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In predicting outcomes, we can learn a lot from rats.
A growing number of top-level people are working less to accomplish more.
Here’s a hint: It’s the most basic HR function.
Instead of attaching smiley emoticons to every moment of our lives, Oliver Burkeman suggests, we should welcome more negativity.
By Vadim Liberman
Sometimes, the glass is mostly empty, so stop pretending otherwise. Stop attempting to maintain a sunny outlook on things. In other words, quit trying to be so optimistic.
Those are recommendations you’ll rarely hear from self-help gurus, but then, Oliver Burkeman, 37, is no Tony Robbins. In The Antidote: Happiness for People Who Can’t Stand Positive Thinking (Faber & Faber), Burkeman rails against the persistent belief that we should purge negative thoughts from our minds. Instead, he recommends accepting life’s uncertainties, “the kinds of situations and emotions that we spend all our lives running away from.” More broadly, Burkeman argues that we ought to drop the idea that relentless optimism and positivity is the exclusive path to happiness and success. He also points out that The Antidote isn’t just a guide for people who can’t stand positive thinking—it’s also for people who love positive thinking but shouldn’t.
Burkeman, who writes regularly for The Guardian, does not shy away from offering contrarian opinions and advice. He spoke by phone from his Brooklyn home about the problems with setting goals, failure, and, of course happiness—all of which just might bring a smile to your face.
Let me start with an obvious question: Should companies want happy employees?
Companies should be concerned about happiness, but they should understand that it’s something that emerges from the right kind of environment. A crucial part of it comes from employees having a certain degree of autonomy and ability to pursue projects in the way they want to. It’s about creating a climate in which people have meaning in their work rather than one in which they are relentlessly assaulted with targets to meet and all sorts of oppressive things—but once every month we’re going to have a fun prize and everyone will get pizza. When companies relentlessly try to make things fun in the workplace and compel employees to really enjoy themselves, their attempts to impose an emotional state so directly are doomed to fail.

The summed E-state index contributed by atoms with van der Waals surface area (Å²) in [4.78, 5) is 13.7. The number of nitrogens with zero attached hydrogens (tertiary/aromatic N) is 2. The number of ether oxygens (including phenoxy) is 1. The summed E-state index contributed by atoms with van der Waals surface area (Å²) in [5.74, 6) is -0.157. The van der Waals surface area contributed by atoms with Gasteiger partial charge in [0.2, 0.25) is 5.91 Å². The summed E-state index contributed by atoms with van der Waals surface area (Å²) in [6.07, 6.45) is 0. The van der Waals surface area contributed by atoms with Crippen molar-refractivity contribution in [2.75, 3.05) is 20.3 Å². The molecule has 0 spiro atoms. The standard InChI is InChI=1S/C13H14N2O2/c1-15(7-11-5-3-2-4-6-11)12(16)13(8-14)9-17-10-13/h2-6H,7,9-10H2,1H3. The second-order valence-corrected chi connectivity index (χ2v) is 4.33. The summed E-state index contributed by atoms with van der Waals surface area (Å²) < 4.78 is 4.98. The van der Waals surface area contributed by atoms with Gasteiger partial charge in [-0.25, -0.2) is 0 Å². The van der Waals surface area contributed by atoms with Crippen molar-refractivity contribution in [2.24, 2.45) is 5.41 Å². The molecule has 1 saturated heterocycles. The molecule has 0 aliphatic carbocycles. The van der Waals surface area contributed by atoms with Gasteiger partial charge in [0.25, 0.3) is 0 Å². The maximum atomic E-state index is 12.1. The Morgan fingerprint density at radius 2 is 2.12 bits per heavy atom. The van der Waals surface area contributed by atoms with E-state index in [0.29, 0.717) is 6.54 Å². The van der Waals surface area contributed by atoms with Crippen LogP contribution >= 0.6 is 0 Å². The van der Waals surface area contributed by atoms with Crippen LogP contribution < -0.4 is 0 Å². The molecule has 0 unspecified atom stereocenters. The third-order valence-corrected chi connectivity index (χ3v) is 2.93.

I ask about happiness because you cite research that shows that healthy and happy people have a less accurate and less optimistic grasp of their true ability to influence events.
There's quite a bit of evidence showing that people do better when told to do their best in certain contexts than when told to meet
The most immediate conclusion to draw from this research is that it’s good to be deluded because if you’re not deluded, you’re depressed, but I think there’s maybe a third option: finding a way of really understanding reality in a way that transcends those two oppositions to something where people are happy and see things accurately.
Why, as you argue, do people tend to overvalue the willingness to fail?
We have a very warped sense of business success because of survivor bias. We only ever hear from the people who ended up successful, so the fact that they have a specific personality trait—a willingness to fail—does not tell you very much, because there might be thousands of people with that personality type who have failed. The willingness to take risks is something that any celebrity businessperson writing a biography boasts about—but most people fail, and they don’t become celebrity businesspeople, so you never hear from them. This means you can’t take the lessons of a Jack Welch. Successful executives don’t know necessarily why they succeeded because they don’t know all the other people who did the same things and failed. Any particular trait that you look for in someone you admire and want to emulate is vulnerable to the survivor bias, so it may not always be right to emulate others.
Can you ever look to examples to help you succeed?
I don’t think that by getting to know people who have succeeded or failed, you can learn general causal things, but you might be able to isolate specific things that had specific effects in specific contexts.
The survivor bias doesn’t mean all knowledge is impossible, but it’s a really strong reason to disregard on a general level lessons that get learned in a corporate culture and books that are based on interviewing a hundred millionaires to find out what it takes to become a millionaire. It’s also a really good argument for a certain kind of humility among people who are successful. Are they sure that they can explain why they are successful and that luck didn’t play a really big part in their success? It’s about understanding the conditions of success and not having massively deluded beliefs about your talents.
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